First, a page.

The animations keys of the animation playing on the higher track will override the keys of the lower track: higher track number, higher priority.

// Play a running animation on track 0, and a shooting animation on track 1.
skeletonAnimation.state.SetAnimation(0, "run", true);
skeletonAnimation.state.SetAnimation(1, "shoot", false);


When you call SetAnimation or AddAnimation, it returns a TrackEntry object.

This object represents the instance of an animation playback for the animation you just played or queued. It holds information about what animation it is, its elapsed time, its own timescale and several other properties.

TrackEntry lets you control the state of a playing or queued animation, and playback parameters not included in SetAnimation and AddAnimation.

If you choose not to keep the reference to the TrackEntry object when you called SetAnimation or AddAnimation, you can get the currently active TrackEntry by calling

   var trackEntry = skeletonAnimation.state.GetCurrent(myTrackNumber); // null if no animation is playing.
Current Time (or Start Time)

The time the Animation is currently playing at can be changed at any point while it's playing.

For example, you can change the .Time immediately after SetAnimation so the animation starts in the middle instead of the beginning. Note that time is in seconds. To convert Spine editor frames to seconds, you must divide by the dopesheet’s 30 fps tick marks: time = (frameNumber/30f).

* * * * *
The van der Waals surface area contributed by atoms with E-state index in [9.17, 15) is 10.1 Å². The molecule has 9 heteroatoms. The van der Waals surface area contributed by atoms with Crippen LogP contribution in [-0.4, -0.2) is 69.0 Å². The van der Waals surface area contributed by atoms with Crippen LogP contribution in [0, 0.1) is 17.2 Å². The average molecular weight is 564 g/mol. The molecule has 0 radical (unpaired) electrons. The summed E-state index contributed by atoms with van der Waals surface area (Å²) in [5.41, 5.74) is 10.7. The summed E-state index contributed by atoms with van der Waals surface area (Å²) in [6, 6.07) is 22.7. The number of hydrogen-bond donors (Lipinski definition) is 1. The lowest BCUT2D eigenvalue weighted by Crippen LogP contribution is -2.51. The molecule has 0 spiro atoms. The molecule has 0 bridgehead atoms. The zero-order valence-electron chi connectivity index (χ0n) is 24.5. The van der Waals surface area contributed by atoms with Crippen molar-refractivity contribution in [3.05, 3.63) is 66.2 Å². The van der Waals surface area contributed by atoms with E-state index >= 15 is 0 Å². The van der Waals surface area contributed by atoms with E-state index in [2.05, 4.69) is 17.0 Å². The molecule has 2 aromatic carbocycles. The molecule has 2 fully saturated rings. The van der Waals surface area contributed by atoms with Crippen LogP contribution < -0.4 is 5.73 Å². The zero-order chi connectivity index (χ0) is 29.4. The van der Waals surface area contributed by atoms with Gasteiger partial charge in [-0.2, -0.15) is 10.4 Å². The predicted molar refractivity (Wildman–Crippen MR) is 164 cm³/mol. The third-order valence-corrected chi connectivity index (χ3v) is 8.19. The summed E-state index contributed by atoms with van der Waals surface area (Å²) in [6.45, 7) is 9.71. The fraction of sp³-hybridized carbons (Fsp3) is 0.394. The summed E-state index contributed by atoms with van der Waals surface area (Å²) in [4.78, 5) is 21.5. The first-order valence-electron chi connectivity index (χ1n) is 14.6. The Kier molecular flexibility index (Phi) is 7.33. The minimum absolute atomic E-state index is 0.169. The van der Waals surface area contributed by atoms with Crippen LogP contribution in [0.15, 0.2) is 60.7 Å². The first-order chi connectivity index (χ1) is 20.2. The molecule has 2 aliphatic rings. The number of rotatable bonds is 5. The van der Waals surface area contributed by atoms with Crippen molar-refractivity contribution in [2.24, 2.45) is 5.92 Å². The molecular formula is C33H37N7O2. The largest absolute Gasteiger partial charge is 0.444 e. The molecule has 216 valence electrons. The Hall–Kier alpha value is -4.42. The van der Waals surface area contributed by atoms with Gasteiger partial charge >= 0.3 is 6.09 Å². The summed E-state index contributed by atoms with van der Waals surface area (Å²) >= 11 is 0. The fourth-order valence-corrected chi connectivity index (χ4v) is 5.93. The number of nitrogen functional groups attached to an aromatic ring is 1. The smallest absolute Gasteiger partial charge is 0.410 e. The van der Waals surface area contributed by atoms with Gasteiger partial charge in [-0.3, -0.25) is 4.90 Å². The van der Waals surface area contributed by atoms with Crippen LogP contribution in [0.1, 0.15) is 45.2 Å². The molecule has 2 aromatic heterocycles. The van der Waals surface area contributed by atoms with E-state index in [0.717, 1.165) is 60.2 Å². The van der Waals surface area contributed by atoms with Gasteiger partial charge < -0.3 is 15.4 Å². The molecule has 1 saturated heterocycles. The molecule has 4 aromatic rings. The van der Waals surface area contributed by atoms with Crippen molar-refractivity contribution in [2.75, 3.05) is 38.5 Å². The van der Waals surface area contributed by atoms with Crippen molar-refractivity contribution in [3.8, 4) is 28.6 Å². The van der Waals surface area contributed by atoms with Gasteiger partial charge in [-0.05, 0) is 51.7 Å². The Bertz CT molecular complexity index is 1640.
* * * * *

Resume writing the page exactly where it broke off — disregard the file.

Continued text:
// Play a "dance" animation starting from frame 10
    var trackEntry = skeletonAnimation.state.SetAnimation(0, "dance", false);
    trackEntry.Time = 10f/30f;

    // You can shorten the above code this way if you only need
    // to change one field, and don't need to store the trackEntry.
    skeletonAnimation.state.SetAnimation(0, "dance", false).Time = 10f/30f;

If you are doing this to Animations with animation events, make sure you also set lastTime to the same value as well. If lastTime is left as 0, all events between time 0 and time will be captured and raised/fired in the next Update.

You can also change the point where the animation ends by setting .EndTime.


You can change the playback speed by setting that TrackEntry’s .TimeScale. This gets multiplied by the SkeletonAnimation.timeScale and AnimationState.timeScale to get the final timescale.

You can set timeScale to 0 so it pauses. Note that even if timeScale = 0 results in the skeleton not moving, the animation is still be applied to the skeleton every frame. Any changes you make to the skeleton will still be overridden in the normal updates.

Here is a sample helper method if you want to jump to a certain point in time.

static public Spine.TrackEntry JumpToTime (SkeletonAnimation skeletonAnimation, int trackNumber, float time, bool skipEvents, bool stop) {
    if (skeletonAnimation == null) return null;
    return JumpToTime(skeletonAnimation.state.GetCurrent(trackNumber), time, skipEvents, stop);

static public Spine.TrackEntry JumpToTime (Spine.TrackEntry trackEntry, float time, bool skipEvents, bool stop) {
   if (trackEntry != null) {
      trackEntry.time = time;
      if (skipEvents)
         trackEntry.lastTime = time;   // in pre-3.0. This ignores attachment keys too.